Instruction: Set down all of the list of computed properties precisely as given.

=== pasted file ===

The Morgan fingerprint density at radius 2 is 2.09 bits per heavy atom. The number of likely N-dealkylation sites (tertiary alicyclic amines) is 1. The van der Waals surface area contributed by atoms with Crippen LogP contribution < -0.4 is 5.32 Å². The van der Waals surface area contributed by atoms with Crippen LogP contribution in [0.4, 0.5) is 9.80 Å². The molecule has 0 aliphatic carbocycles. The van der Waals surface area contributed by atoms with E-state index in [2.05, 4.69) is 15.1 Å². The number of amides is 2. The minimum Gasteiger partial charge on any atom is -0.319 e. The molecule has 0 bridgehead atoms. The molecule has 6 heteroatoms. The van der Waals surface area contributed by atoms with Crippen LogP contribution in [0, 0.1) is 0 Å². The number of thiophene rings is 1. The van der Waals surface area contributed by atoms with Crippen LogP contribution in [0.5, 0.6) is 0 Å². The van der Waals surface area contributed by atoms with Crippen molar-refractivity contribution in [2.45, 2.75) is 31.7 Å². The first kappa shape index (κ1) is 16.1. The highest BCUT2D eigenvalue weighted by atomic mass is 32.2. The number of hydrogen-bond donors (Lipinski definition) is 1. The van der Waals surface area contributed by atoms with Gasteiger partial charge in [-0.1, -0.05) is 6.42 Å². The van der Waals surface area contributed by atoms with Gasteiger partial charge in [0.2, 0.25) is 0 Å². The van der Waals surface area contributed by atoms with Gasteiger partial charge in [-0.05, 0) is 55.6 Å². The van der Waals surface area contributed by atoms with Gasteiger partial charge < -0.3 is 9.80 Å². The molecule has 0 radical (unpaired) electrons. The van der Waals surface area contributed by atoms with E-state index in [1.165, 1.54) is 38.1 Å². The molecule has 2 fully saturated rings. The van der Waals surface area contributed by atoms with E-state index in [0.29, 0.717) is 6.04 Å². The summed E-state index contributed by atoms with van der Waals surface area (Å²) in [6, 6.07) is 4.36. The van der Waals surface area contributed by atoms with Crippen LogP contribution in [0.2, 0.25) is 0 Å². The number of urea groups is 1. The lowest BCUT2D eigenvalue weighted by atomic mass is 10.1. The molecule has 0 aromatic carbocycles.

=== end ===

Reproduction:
The Morgan fingerprint density at radius 2 is 2.09 bits per heavy atom. The number of likely N-dealkylation sites (tertiary alicyclic amines) is 1. The van der Waals surface area contributed by atoms with Crippen LogP contribution < -0.4 is 5.32 Å². The van der Waals surface area contributed by atoms with Crippen LogP contribution in [0.4, 0.5) is 9.80 Å². The molecule has 0 aliphatic carbocycles. The van der Waals surface area contributed by atoms with E-state index in [2.05, 4.69) is 15.1 Å². The number of amides is 2. The minimum Gasteiger partial charge on any atom is -0.319 e. The molecule has 0 bridgehead atoms. The molecule has 6 heteroatoms. The van der Waals surface area contributed by atoms with Crippen LogP contribution in [0, 0.1) is 0 Å². The number of thiophene rings is 1. The van der Waals surface area contributed by atoms with Crippen LogP contribution in [0.5, 0.6) is 0 Å². The van der Waals surface area contributed by atoms with Crippen molar-refractivity contribution in [2.45, 2.75) is 31.7 Å². The first kappa shape index (κ1) is 16.1. The highest BCUT2D eigenvalue weighted by atomic mass is 32.2. The number of hydrogen-bond donors (Lipinski definition) is 1. The van der Waals surface area contributed by atoms with Gasteiger partial charge in [-0.1, -0.05) is 6.42 Å². The van der Waals surface area contributed by atoms with Gasteiger partial charge in [0.2, 0.25) is 0 Å². The van der Waals surface area contributed by atoms with Gasteiger partial charge in [-0.05, 0) is 55.6 Å². The van der Waals surface area contributed by atoms with Gasteiger partial charge < -0.3 is 9.80 Å². The molecule has 0 radical (unpaired) electrons. The van der Waals surface area contributed by atoms with E-state index in [1.165, 1.54) is 38.1 Å². The molecule has 2 fully saturated rings. The van der Waals surface area contributed by atoms with E-state index in [0.29, 0.717) is 6.04 Å². The summed E-state index contributed by atoms with van der Waals surface area (Å²) in [6, 6.07) is 4.36. The van der Waals surface area contributed by atoms with Crippen LogP contribution in [0.2, 0.25) is 0 Å². The number of urea groups is 1. The lowest BCUT2D eigenvalue weighted by atomic mass is 10.1. The molecule has 0 aromatic carbocycles.